Human rights include women's rights, and for women to be empowered on equal grounds as men, is at the end of the day, human rights. However, we find ourselves today in a world led and dominated by men. This begins from the basic core household level and carries on up to global dominance. Women need to be given fair and equal representation in every field of life to ensure a balanced social environment. When society allows women to grow, it automatically enhances the structure of the society and its economic status. A disturbed and distressed society usually gets created out of suppressed women and dominant men. The key is equality of existence.
It is rather difficult to obtain equal status for women in society when all the norms and rules are dictated by men. We find men and women on different payrolls for the same job performed by either, and this is no secret. Conditions are already laid down for women in society even before they can understand society. The pressure for a female on the ways of living life, beginning from home to every little step outside of it is massive. When society is afraid of loosening and letting go of the grip on its reins on women, it only reflects how weak it is.
In the pursuit of women empowerment, the Global Agenda for Sustainable Development 2030 has left women in a permanent contradiction. Under the global mandate of the achievement of the Sustainable Development Goal 5, Gender Equality (SDG 5), women find themselves in a permanent dichotomy between the gender diversity and equality paradigm. On the one hand, the gender diversity approach has imposed on women new responsibilities. It has been said that we are multitasking, more organised, more careful and with greater capacity of commitment. Under this paradigm women are assigned more responsibilities that very often are not adequately rewarded. On the other hand, under the gender equality approach, women have been asked to be as competitive and assertive as men. Our research shows that both discourses are equally contradictory and that women face a permanent contradiction in their work and personal lives in the pursuit of SDG 5. Therefore, the notion of women empowerment is becoming merely a part of the bandwagon than a real commitment to gender equality.
Empowering women would not only improve the socio-economic status of a country but it would also decrease the crime rate which further marginalises women. Increasing the confidence of women would help them fight daily abuse instead of being submissive towards it. Most women are made to feel degraded despite their daily hard work, due to the lack of opportunity to earn more money than men or more importantly, have a voice to speak up before men. This leads to women facing more abuse inside and outside of their homes. Women are usually considered to be, not smart or intelligent or courageous enough to lead the world, according to men of course. Until we break these stereotypes, society will always remain weak, vulnerable and susceptible to injustice.
We women need to empower ourselves; men in our country (nearly all over the globe) have been brought up with the idea that their role is to be providers and therefore, earn and support the family. We need to alter this credo and begin to address our role in the family and in society. We can no longer isolate ourselves from the outside world and remain seated with our feet tied. Parents need to internalise and promote the idea that daughters and sons are equally accountable for work and domestic responsibilities. Because parents happen to ignore this, girls and young women often become discouraged to pursue their dreams and reach their optimal potential. Instead we passively accept our “inherited” condition and engage in care work. Parents can step forward to make changes that we are striving to achieve for centuries. Parents need to equip daughters in the world where they are required to be armed with the proper weapons—confidence, self-esteem, determination and having the ability to think independently without any interference and interruptions. Even if women are armed with confidence, we are continuously compared to and our skills are measured against our male counterparts—there is a constant demand to demonstrate our flair, resulting in an unhealthy man versus woman battle. Despite these odds, we can advance ourselves to clinch what is ours. It is us—women—who need to break the stereotypes and invest wisely in ourselves to unleash our highest potential and get off the women empowerment bandwagon to bring about real gender equality.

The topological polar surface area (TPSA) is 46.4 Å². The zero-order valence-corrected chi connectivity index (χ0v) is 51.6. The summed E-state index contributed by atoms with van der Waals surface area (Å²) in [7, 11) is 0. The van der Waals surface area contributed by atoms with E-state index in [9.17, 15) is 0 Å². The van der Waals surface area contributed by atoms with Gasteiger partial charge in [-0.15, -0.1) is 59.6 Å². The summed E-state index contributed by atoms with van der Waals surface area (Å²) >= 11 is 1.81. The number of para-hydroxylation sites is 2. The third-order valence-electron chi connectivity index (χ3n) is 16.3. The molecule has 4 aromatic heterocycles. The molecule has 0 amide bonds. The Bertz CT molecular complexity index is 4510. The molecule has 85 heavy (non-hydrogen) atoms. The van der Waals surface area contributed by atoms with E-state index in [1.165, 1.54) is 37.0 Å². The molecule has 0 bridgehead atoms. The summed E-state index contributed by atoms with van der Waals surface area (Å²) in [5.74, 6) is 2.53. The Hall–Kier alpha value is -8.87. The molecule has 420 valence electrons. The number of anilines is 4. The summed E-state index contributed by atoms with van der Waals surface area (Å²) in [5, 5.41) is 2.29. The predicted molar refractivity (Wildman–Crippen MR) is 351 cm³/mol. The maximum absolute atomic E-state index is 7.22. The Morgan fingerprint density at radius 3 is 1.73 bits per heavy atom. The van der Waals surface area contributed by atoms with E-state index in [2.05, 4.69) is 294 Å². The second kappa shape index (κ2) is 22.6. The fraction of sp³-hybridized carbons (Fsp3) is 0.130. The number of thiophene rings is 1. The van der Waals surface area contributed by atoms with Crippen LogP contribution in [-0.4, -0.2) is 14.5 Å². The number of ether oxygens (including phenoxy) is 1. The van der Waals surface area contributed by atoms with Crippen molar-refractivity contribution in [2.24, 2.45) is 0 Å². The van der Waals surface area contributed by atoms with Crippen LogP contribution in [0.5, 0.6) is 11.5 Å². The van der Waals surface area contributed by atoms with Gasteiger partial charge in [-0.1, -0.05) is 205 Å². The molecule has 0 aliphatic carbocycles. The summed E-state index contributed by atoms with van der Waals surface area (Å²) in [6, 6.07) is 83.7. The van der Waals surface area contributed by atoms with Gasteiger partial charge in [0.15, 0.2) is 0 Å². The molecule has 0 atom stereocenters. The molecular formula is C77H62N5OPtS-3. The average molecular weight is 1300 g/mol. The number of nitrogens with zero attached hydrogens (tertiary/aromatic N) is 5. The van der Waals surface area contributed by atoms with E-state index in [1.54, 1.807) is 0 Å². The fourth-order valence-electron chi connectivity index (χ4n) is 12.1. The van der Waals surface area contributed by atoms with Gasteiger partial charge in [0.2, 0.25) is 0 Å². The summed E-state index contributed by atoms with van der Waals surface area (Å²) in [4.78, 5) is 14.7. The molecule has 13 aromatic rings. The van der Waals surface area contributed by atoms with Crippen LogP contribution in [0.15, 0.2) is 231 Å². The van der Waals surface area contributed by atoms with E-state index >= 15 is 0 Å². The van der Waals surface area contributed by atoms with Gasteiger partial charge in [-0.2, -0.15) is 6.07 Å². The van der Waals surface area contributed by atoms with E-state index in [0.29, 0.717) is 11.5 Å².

Women must stand up for women, for the ones who have had the chance to be themselves and been able to express to help those who cannot. Empowering women is giving women the right to express and have a voice of their own as rightfully deserved.
Manjuma Akhtar Mousumi is a faculty member at BRAC Institute of Educational Development, BRAC University and researcher at eWisely, an eLab for Research on Women, Sustainability and Leadership Studies. Sarvajaya Choudhury is a freelance photographer based in Kolkata, India. Isabel B Franco, is a scientist at United Nations University, Tokyo, Japan and Research Director at eWisely.